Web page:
Are you one of those frustrated by your repeated failures in building a successful career or business enterprise? Well, don’t give up just yet, instead try and make every failure a stepping stone towards success. Here’s a look at 6 famous Indians who failed miserably, but persisted with their efforts to finally achieve their dreams and global acclaim.
Megastar Amitabh Bachchan battled bankruptcy:
With his company – ABCL – in ruins, a long list of creditors, a rising pile of legal cases, no films and a notice of recovery on his home, Bachchan was on the brink in the year 2000. Until he knocked on the doors of his friend Yash Chopra and went on to play a pivotal role in his blockbuster Mohabattein, followed by a string of commercials and the super-successful Kaun Banega Crorepati on the telly.
Narayana Murthy’s first venture flopped
Often described as the architect of India’s IT revolution, Murthy’s first venture – Softronics – was a failure within two years of its launch. After working at Patni Computer Systems for a bit, he went on to launch Infosys in 1981 with six associates and meagre capital provided by wife Sudha Murthy. Infosys is today India’s fifth largest publicly traded company and the third largest Indian based IT services firm.
Dhirubhai Ambani started as a clerk
The son of a middle-class school teacher, Dhirubhai Ambani, moved to Yemen at the age of 16, and worked there as a gas-station attendant and a clerk in an oil company. He returned to India in 1958 with INR 50,000 and set up a textile trading company, which today is one of India’a best-known business conglomerates.
Kiran Mazumdar-Shaw began with INR 10,000
At 25, Kiran Mazumdar-Shaw launched Biocon in 1978 from a rented garage with a capital of just INR 10,000. Despite the early challenges that ranged from securing bank loans to recruiting the right talent, she persevered with her vision. Today Mazumdar-Shaw’s company – Biocon – is one of the market leaders in bio-pharmaceutical domain with revenues in excess of approx INR 15 billion.
Dr. APJ Abdul Kalam, distributed newspapers
We all know him as the India’s much-loved President from 2002-07, yet Dr. Kalam faced several hardships in his early days. Hailing from a poor family (his father was a boat owner), a young Kalam had to drop newspapers to supplement the family’s income. An average student with a strong interest in mathematics, Dr. Kalam joined the Aeronautical Development Establishment of Defense Research and Development Organization (DRDO) as a scientist and rose to head it. The rest is history.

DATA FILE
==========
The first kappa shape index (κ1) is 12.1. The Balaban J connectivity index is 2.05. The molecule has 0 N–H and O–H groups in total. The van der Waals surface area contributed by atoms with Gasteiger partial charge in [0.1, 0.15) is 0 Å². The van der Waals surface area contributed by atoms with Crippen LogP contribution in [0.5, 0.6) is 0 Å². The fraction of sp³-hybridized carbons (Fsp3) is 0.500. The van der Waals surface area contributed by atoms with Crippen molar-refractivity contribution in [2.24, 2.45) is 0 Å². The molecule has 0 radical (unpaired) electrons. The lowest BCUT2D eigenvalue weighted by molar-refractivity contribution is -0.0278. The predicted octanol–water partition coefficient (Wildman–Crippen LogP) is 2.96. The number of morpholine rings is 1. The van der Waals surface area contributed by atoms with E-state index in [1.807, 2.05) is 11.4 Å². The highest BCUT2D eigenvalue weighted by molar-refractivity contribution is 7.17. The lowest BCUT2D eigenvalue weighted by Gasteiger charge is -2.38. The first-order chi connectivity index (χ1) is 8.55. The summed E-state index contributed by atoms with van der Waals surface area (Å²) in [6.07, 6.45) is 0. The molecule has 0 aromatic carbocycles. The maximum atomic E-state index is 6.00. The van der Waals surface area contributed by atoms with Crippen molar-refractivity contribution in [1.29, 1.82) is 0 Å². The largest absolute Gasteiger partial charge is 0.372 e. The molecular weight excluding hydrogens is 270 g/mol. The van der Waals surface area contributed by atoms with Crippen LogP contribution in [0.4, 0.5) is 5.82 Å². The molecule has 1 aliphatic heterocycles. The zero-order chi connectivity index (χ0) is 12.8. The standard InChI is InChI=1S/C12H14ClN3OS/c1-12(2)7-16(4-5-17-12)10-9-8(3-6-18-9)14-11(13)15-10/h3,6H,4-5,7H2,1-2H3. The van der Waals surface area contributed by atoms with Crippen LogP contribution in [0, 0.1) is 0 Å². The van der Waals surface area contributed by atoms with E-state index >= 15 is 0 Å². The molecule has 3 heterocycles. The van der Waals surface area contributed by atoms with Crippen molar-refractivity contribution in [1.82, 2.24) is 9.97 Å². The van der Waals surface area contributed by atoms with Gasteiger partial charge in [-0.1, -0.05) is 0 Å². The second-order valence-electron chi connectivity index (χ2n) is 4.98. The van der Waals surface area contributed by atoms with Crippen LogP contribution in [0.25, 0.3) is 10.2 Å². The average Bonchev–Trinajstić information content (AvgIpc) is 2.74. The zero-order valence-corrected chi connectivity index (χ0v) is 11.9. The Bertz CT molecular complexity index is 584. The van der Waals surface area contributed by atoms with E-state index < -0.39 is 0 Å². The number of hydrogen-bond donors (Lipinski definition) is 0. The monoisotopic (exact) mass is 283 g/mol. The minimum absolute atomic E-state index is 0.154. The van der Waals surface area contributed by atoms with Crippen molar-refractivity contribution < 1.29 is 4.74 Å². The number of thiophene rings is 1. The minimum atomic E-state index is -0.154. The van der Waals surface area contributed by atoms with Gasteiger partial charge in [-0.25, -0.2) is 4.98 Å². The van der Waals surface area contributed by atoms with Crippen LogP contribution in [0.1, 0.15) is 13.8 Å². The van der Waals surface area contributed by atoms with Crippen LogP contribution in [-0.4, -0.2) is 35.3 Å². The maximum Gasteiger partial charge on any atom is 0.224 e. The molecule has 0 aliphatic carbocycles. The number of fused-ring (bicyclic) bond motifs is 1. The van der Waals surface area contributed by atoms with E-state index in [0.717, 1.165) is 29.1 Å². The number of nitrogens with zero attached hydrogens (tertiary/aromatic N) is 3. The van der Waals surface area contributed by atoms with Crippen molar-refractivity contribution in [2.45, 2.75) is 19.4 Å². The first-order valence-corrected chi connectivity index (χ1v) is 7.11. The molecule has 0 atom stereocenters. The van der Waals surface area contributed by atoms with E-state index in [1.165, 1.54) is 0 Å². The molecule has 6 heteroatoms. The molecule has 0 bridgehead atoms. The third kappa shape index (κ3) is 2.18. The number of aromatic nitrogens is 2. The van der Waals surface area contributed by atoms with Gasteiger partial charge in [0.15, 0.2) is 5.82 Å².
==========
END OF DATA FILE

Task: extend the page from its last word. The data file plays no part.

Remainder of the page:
Sushil Kumar – wrestled with poverty
The son of a DTC bus driver from a lower-middle class family, Sushil took to wrestling inspired by his cousin Sandeep, who was forced to quit later since the family could support only one of them. Despite the financial problems, poor facilities and lack of a proper diet, Sushil went on to win a bronze medal in the 2008 Beijing Olympics, a gold in the FILA 2010 World Wrestling Championships and a silver medal in the 2012 London Olympics.
Much like these famous personalities you can also find professional success by registering on Theflexiport.com, which allows you to effectively market your services to a focused target group or searching for skilled resources to outsource your projects.
- How L’oreal Used Social Media for Recruitment (case study)
- How will Artificial Intelligence change the Recruitment Landscape?
- Apple, Google, and 13 other companies no longer require employees to have a college degree
- 17 Quotes by Recruiting Pros to Alter your Hiring Process
- Strategies Entrepreneurs can use to Stay Disciplined